BOATERS are being urged to respect the water after lifeboat crews had to rescue a man stranded in mud.

Holbrook Coastguard Rescue Team was paged at 3.20pm yesterday (Thursday, October 1) following reports on a man in a dinghy floating off with the tide in the Mistley area.

The inshore lifeboat from Harwich Lifeboat Station was also called to the incident.

On arrival crews managed to locate the dinghy on the southern shore of the River Stour.

The man who owned the dinghy was attempting to walk ashore by trudging through a lot of soft mud - but he was unable to get there.

Clacton and Frinton Gazette:

Stranded - the man stuck in the mud on the River Stour in the distance Pictures: Holbrook Coastguard Rescue Team

As the tide was rapidly going out, he was unable to relaunch his dinghy and the inshore lifeboat was unable to reach him.

Due to the man's location, state of the tide, temperature and lack daylight hours remaining, a mud rescue had to be carried out.

Felixstowe Coastguard Rescue Team and South Woodham Coastguard Rescue Team arrived with their mud rescue kit and, after getting it over some very difficult terrain, two officers went out to rescue the casualty.

Once brought ashore, the man was handed in to the care of the ambulance service.

The teams were then tasked with bringing back the rescue equipment and washing it down.

Clacton and Frinton Gazette:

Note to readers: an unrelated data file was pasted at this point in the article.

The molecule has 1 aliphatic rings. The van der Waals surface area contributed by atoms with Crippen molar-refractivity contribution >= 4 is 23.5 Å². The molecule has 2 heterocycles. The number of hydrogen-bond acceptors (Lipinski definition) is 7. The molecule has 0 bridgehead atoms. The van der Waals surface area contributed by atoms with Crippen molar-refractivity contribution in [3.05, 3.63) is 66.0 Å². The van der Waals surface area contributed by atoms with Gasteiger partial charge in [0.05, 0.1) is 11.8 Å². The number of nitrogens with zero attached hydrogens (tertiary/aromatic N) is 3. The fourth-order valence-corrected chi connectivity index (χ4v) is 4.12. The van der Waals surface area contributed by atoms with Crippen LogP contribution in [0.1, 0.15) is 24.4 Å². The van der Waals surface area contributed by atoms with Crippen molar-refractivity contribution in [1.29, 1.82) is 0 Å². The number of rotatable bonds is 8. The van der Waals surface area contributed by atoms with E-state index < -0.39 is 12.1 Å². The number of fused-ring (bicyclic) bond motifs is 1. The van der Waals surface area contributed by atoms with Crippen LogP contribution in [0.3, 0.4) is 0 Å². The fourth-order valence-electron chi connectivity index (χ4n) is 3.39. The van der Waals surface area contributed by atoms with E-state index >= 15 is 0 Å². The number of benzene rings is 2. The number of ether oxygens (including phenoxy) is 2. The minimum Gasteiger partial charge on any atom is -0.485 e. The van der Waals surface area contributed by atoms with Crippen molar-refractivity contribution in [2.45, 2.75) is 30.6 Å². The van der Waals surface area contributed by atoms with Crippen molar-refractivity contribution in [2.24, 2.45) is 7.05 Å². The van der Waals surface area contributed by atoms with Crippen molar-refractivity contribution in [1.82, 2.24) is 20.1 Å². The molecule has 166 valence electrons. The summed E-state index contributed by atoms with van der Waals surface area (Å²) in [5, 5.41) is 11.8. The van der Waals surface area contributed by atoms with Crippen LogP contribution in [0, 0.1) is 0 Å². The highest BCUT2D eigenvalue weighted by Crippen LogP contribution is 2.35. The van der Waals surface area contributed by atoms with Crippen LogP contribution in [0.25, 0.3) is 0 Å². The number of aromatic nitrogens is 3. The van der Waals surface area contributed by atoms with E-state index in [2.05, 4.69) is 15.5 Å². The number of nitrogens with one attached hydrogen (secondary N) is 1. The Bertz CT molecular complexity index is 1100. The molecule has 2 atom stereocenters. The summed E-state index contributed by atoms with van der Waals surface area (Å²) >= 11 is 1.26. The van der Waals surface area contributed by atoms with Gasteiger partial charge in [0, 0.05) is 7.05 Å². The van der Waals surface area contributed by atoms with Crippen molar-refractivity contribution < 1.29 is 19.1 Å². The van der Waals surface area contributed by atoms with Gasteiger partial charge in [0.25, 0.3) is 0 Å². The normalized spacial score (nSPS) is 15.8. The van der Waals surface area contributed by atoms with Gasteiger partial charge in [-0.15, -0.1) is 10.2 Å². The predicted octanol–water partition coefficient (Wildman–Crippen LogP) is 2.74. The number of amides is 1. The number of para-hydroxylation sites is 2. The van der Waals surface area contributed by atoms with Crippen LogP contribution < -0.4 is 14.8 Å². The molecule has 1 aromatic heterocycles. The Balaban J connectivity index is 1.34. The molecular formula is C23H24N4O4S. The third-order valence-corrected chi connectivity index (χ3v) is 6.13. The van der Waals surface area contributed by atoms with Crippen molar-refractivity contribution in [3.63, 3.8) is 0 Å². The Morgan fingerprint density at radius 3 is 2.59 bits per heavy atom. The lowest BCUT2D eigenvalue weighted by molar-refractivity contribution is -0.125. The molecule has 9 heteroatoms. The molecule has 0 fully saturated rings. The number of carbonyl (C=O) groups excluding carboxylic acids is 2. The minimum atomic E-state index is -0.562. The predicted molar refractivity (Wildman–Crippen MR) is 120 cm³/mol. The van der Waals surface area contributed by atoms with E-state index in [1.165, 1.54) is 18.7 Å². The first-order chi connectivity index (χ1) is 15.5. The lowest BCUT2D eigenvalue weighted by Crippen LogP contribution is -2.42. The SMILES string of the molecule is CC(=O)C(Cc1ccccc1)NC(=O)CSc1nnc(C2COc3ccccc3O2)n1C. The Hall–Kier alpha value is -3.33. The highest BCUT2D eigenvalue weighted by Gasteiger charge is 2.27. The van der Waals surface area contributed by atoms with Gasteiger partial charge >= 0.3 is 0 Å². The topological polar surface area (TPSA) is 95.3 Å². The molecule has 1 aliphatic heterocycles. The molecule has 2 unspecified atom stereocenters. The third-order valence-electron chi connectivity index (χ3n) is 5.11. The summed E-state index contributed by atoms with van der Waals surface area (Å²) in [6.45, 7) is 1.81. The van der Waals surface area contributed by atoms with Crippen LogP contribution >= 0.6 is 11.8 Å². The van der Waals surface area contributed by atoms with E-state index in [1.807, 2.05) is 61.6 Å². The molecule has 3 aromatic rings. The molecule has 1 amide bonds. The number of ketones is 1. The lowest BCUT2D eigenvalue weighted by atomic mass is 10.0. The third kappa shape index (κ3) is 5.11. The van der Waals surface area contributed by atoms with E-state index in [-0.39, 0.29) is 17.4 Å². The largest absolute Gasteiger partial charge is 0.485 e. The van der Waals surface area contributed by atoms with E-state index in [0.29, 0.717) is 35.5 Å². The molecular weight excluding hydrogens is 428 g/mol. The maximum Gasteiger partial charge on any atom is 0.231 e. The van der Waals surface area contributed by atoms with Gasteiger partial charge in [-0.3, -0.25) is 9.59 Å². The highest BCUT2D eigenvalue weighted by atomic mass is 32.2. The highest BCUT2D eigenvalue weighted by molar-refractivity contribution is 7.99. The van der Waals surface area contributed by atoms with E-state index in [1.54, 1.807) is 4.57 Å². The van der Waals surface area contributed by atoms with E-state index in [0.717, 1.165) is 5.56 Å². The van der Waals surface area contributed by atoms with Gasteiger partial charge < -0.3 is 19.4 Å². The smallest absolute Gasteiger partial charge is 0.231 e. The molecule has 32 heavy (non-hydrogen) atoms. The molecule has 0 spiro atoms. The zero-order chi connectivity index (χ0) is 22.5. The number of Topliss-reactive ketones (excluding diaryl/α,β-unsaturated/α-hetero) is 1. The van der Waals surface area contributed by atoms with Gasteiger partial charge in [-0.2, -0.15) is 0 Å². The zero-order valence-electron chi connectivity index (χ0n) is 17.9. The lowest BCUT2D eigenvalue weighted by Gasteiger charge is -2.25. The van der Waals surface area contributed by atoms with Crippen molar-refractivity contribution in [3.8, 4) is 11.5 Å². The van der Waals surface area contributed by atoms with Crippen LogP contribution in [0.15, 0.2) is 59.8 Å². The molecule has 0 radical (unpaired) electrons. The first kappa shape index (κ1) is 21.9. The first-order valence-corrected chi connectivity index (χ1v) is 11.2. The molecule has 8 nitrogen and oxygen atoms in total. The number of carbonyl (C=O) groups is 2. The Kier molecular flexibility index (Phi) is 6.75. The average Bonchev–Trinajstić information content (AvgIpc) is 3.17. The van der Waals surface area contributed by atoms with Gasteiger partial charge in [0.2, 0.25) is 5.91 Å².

Mission - many crews were involved with the rescue 

An RNLI spokesman said: "This took a long time and the mud equipment will take days of re-cleaning to get rid of all the mud."

The Holbrook Coastguard Team finally locked up its station at 10pm.

Veteran sailor Rod Shaw, who ran Harwich RNLI for 30 years, has urged people to respect the water following the mud rescue.

He said: "Around everywhere we live, from Walton to Mistley, we have mud flats and everyone going out on the water at any time needs to check the tides.

"It's as simple as that.

"Anyone who is competent should know they need to check the tide times and the weather if they are going to go out on the water."

Clacton and Frinton Gazette:

Rescue - crews were able to get to the casualty on the mud 

He said the Harwich Haven Authority provides tide times online, and so does Tendring Council.

Mr Shaw added: "During my time volunteering for the RNLI, I always had call outs linked to tide problems, but most local people are sensible enough and knowledgeable enough to know when to go out on the water.

"If you are a stranger to the local area you need to seek local knowledge - it's necessary.

"The sea can be dangerous and people need to respect the water."

In the event of an emergency along our coastline or estuaries or in mud call 999 and ask for the Coastguard.